Being mainly management dependent, the milk iodine concentration is lowly heritable. In a recent study published in the Journal of Dairy Science, researchers from the University of Padova attempted to estimate genetic parameters of predicted iodine concentration using milk data of Holstein cows; their results indicated that iodine concentration is lowly heritable (0.025 ± 0.005) and characterised by an extremely low coefficient of genetic variation (1.72%). The estimates suggested that directly improving iodine concentration in milk through selective breeding is far from being feasible and convenient. In the current study, researchers advised: “Further genetic investigations about milk iodine are advisable and should rely on more accurate phenotypes.”
In general, from the literature review, the researchers concluded that milking practices and industrial processing can affect the iodine concentration in bovine milk. However, in the present study, the effect of milk technological treatments had a minor impact on milk iodine concentration.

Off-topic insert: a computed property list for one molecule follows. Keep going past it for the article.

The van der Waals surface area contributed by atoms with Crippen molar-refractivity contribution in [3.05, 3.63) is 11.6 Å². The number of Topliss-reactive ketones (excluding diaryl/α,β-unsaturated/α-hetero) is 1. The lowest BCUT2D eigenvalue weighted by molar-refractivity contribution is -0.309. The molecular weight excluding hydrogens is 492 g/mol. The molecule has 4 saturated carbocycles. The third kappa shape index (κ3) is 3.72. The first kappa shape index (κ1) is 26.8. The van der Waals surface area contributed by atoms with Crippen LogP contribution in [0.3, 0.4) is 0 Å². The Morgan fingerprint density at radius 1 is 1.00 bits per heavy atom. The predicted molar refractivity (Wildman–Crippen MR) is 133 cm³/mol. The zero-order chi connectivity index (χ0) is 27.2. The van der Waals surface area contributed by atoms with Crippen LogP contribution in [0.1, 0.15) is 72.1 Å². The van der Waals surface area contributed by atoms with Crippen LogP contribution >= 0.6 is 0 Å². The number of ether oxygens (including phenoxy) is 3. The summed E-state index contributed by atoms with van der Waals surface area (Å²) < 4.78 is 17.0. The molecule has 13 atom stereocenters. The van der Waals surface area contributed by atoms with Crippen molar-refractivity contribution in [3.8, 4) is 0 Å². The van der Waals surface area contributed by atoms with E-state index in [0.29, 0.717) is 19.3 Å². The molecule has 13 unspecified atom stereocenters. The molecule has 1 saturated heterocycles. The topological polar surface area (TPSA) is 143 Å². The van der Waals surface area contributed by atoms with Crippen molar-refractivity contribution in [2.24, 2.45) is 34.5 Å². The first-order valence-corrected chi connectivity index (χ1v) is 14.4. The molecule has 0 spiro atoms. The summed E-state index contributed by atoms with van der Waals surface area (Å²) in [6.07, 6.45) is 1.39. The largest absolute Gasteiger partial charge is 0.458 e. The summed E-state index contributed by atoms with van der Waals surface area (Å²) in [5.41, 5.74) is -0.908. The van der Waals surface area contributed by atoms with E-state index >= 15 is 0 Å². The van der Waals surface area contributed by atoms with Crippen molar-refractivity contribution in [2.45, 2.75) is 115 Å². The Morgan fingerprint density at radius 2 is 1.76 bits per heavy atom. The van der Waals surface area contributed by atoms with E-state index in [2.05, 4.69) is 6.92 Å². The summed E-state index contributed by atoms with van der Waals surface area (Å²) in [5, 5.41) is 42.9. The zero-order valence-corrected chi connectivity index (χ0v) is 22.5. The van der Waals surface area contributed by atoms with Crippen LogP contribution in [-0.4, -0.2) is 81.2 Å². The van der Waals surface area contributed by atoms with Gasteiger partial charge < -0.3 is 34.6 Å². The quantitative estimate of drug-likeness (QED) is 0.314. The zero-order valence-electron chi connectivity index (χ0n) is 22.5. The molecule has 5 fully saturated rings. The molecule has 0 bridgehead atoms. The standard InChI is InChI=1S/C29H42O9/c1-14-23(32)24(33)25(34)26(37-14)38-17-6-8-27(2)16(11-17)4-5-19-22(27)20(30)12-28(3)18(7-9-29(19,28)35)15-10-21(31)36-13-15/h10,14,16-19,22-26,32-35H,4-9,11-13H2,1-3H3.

It was remarked: “A simple comparison of differently treated commercial samples is not optimal for studying the influence of processing, because several other factors are likely to interfere with the iodine level. Therefore, it is advisable to evaluate the effect of processing on iodine concentration along the processing line. This would permit researchers to follow the same batch of milk along the different processing stages.”
Their results showed variations in iodine concentration in dairy products, including retail milk, different types of cheese, yoghurt, protein concentrates, and whey. “Although to date, iodine content has been well profiled in retail milk samples, addressing the effect of heat treatment (i.e., pasteurisation and UHT), fat content (i.e., whole, semi-skimmed, and skim milk), month and season of sampling, and farming system (i.e., conventional, organic); iodine concentration in retail milk is not subjected to standardisation and is thus extremely variable.”